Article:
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New robo-advice service fails personalisation test, advisers say

LV= and Wealth Wizards combination can help cut adviser “grunt work” but concerns remain over personalisation

An automated advice service has been criticised for a lack of personalisation in its reports as advisers are being encouraged to be open to the efficiencies such technology could bring to their businesses.

Robo-adviser Wealth Wizards launched its “robo-paraplanner” offering last week. The robo-paraplanner, which was piloted by LV=, will generate an automated advice report in under a minute.

The fact-find is undertaken either face-to-face, in a branch or over the phone and, afterwards, the robo-paraplanner tool produces an instant document for the adviser to recommend to the client before completing the case.

Wealth Wizards chief executive Andrew Firth says, in LV=’s case, the whole advice process was reduced to approximately two hours. He says Wealth Wizards considers a typical at-retirement case takes around seven to 10 hours to complete otherwise.

The offering was met with initial scepticism, with adviser commenters on the Money Marketing website questioning if the proposition could deliver everything it promises.

Cutting the “grunt work”

However, Apfa director general Chris Hannant supports the automation of the advice process saying these offerings will help advisers be more efficient and take away some of the “grunt work”.

While emphasising that automated solutions have to work properly, Hannant says: “The plus for me about this process is it has got the person at the front and the end so there is that backstop in terms of things potentially going awry.”

He adds: “Becoming more efficient and lowering the cost to the client should be something firms are seeking to do because it will make the market bigger and means that they are better placed in terms of offering better value for money. I would expect to see over the next few years more things that automate bits of the process.”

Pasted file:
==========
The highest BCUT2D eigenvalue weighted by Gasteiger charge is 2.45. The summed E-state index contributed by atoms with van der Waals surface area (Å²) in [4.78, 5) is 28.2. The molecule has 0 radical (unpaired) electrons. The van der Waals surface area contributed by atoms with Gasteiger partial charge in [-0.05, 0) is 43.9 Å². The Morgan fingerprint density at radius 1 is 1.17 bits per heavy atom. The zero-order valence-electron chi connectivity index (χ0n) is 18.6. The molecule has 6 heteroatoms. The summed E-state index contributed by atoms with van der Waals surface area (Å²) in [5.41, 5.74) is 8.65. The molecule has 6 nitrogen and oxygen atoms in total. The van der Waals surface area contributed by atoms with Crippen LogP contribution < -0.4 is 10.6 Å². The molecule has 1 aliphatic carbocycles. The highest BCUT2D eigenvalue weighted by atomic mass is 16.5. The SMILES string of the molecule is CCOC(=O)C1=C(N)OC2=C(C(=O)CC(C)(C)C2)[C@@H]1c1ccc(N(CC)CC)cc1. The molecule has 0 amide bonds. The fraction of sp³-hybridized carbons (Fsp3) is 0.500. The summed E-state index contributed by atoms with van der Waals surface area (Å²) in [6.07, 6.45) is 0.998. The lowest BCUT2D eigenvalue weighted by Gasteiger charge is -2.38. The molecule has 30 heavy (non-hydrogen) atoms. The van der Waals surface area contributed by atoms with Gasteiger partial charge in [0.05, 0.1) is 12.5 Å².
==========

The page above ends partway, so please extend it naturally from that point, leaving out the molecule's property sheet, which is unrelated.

Cervello Financial Planning director Chris Daems agrees advisers should always be looking at how they can make elements of their business more efficient.

He says: “I believe we’ve still got a decent amount of innovation to come in the next few years and I’ll be interested to see what alternatives come to light in this space.”

Money Marketing has seen a sample advice report from the robo-paraplanner which runs to 17 pages. The report includes information on the recommended product, products that were considered but not recommended and the client’s risk profile and priorities.

The front page of a sample report from the LV= service

Syndaxi Chartered Financial Planners managing director Robert Reid criticised the report for its lack of personalisation, however, which he says is hard to achieve through an automated service.

He says: “One of things with having an automated system is you end up writing the equivalent of sound bites because it is the easiest way to [piece] it together. It is very impersonal. “

Reid adds: “You have got to accept you will not be able to do personalisation and because of that the style of writing will be quite different. If you don’t want to personalise things but you don’t want it to look very stilted, you have got to go for a far more casual style.”

A Wealth Wizards spokeswoman says: “The regulated advice produced by the robo-paraplanner is absolutely personalised. Like any suitability report, the report contains some content that is standard (e.g. explanation of advice fees) and information relating to the recommendation (e.g. features of the recommended product).  Pages 9-13 however are all personal to the individual and their circumstances, as is the recommendation. It is also worth adding that we work alongside advisers to produce the reports.

“The report contents and layout are designed to LV=’s requirements and we would fit this to the ‘house style’ of any organisation we work with.”

The spokeswoman adds: “The robo-paraplanner actually allows the advisor to edit the report for personalisation prior to sending it out to the client. This is a key aspect of the solution with regards to retaining the human element and demonstrates how technology and advisers are working together to both save time and ensure personalisation.”

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